Rudolf Emil Kalman

“Whenever a model is built, it is always proper to ponder the basic scientific question: is the model really based on the data or is an artifact displaying the prejudices of its creator?” Rudolf Emil Kalman, Kyoto Prize address

Maxwell

An experiment, like every other event which takes place, is a natural phenomenon; but in a scientific experiment the circumstances are so arranged that the relations between a particular set of phenomena may be studied to the best advantage. James Clerk Maxwell, 1876

Entropy

You should call it entropy, for two reasons. In the first place your uncertainty function has been used in statistical mechanics under that name, so it already has a name. In the second place, and more important, no one really knows what entropy really is, so in a debate you will always have the advantage. […]

Qian Xuesen

“An engineering science aims to organize the design principles used in engineering practice into a discipline and thus to exhibit the similarities between different areas of engineering practice and to emphasize the power of fundamental concepts. In short, an engineering science is predominated by theoretical analysis and very often uses the tool of advanced mathematics.” […]

Qian Xuesen

“I do not plan to come back. I have no reason to come back. I plan to do my best to help the Chinese people build up the nation to where they can live with dignity and happiness.” Qian (1955) to reporters after returning to China. Cited in: “Qian Xuesen dies at 98; rocket scientist […]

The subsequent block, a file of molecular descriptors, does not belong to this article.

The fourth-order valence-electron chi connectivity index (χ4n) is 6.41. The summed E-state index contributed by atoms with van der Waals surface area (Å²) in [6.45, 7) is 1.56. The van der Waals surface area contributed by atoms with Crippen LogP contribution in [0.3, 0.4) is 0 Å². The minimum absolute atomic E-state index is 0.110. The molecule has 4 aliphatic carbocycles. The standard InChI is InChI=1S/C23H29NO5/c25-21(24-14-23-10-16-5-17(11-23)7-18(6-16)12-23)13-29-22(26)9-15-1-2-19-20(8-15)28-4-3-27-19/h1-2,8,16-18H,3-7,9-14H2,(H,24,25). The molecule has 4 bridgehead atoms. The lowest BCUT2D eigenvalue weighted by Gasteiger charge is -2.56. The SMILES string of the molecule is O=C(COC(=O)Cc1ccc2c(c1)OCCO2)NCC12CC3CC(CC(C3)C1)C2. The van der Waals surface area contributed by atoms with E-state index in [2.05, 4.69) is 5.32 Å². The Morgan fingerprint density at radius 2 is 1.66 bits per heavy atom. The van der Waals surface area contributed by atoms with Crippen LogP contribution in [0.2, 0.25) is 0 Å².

John von Neumann

“If you say why not bomb them tomorrow, I say why not today? If you say today at five o’ clock, I say why not one o’ clock?” John von Neumann As quoted in “The Passing of a Great Mind” by Clay Blair, Jr., in LIFE Magazine (25 February 1957), p. 96

Richard T. Whitcomb

“We built airplane models with Coke bottle-shaped fuselages and lo and behold the drag of the wing just disappeared. The wind tunnel showed it worked perfectly.” Richard T. Whitcomb https://www.nasa.gov/topics/people/features/ richard_whitcomb.html

Theodore von Karman

Introduction to Compressible Flow “We call the speed range just below and just above the sonic speed – Mach number nearly equal to one – the transonic range. Hugh Dryden and I invented the word transonic. We had found that a word was needed to denote the critical speed range of which we were talking. […]